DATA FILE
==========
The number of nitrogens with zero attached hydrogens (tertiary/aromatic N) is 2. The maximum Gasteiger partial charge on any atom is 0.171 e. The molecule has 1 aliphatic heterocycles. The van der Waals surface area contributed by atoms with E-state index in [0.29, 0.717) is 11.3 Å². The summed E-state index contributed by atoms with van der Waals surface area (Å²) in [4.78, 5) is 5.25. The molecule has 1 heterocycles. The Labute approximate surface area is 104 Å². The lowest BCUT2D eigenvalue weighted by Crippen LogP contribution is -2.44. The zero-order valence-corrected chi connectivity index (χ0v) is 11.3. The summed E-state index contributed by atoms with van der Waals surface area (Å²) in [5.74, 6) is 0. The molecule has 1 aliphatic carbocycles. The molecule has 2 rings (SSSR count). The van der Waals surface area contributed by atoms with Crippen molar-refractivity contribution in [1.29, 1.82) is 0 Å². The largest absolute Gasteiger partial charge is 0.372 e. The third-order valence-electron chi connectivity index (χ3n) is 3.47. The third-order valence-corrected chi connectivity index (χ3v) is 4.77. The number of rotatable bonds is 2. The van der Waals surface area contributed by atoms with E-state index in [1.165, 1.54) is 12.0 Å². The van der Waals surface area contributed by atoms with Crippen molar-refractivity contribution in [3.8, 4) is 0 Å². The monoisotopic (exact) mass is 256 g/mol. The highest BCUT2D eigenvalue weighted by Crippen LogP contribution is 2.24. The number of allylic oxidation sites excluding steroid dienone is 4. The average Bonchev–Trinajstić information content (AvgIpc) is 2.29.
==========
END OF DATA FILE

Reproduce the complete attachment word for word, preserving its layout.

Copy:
The number of nitrogens with zero attached hydrogens (tertiary/aromatic N) is 2. The maximum Gasteiger partial charge on any atom is 0.171 e. The molecule has 1 aliphatic heterocycles. The van der Waals surface area contributed by atoms with E-state index in [0.29, 0.717) is 11.3 Å². The summed E-state index contributed by atoms with van der Waals surface area (Å²) in [4.78, 5) is 5.25. The molecule has 1 heterocycles. The Labute approximate surface area is 104 Å². The lowest BCUT2D eigenvalue weighted by Crippen LogP contribution is -2.44. The zero-order valence-corrected chi connectivity index (χ0v) is 11.3. The summed E-state index contributed by atoms with van der Waals surface area (Å²) in [5.74, 6) is 0. The molecule has 1 aliphatic carbocycles. The molecule has 2 rings (SSSR count). The van der Waals surface area contributed by atoms with Crippen molar-refractivity contribution in [1.29, 1.82) is 0 Å². The largest absolute Gasteiger partial charge is 0.372 e. The third-order valence-electron chi connectivity index (χ3n) is 3.47. The third-order valence-corrected chi connectivity index (χ3v) is 4.77. The number of rotatable bonds is 2. The van der Waals surface area contributed by atoms with E-state index in [1.165, 1.54) is 12.0 Å². The van der Waals surface area contributed by atoms with Crippen molar-refractivity contribution in [3.8, 4) is 0 Å². The monoisotopic (exact) mass is 256 g/mol. The highest BCUT2D eigenvalue weighted by Crippen LogP contribution is 2.24. The number of allylic oxidation sites excluding steroid dienone is 4. The average Bonchev–Trinajstić information content (AvgIpc) is 2.29.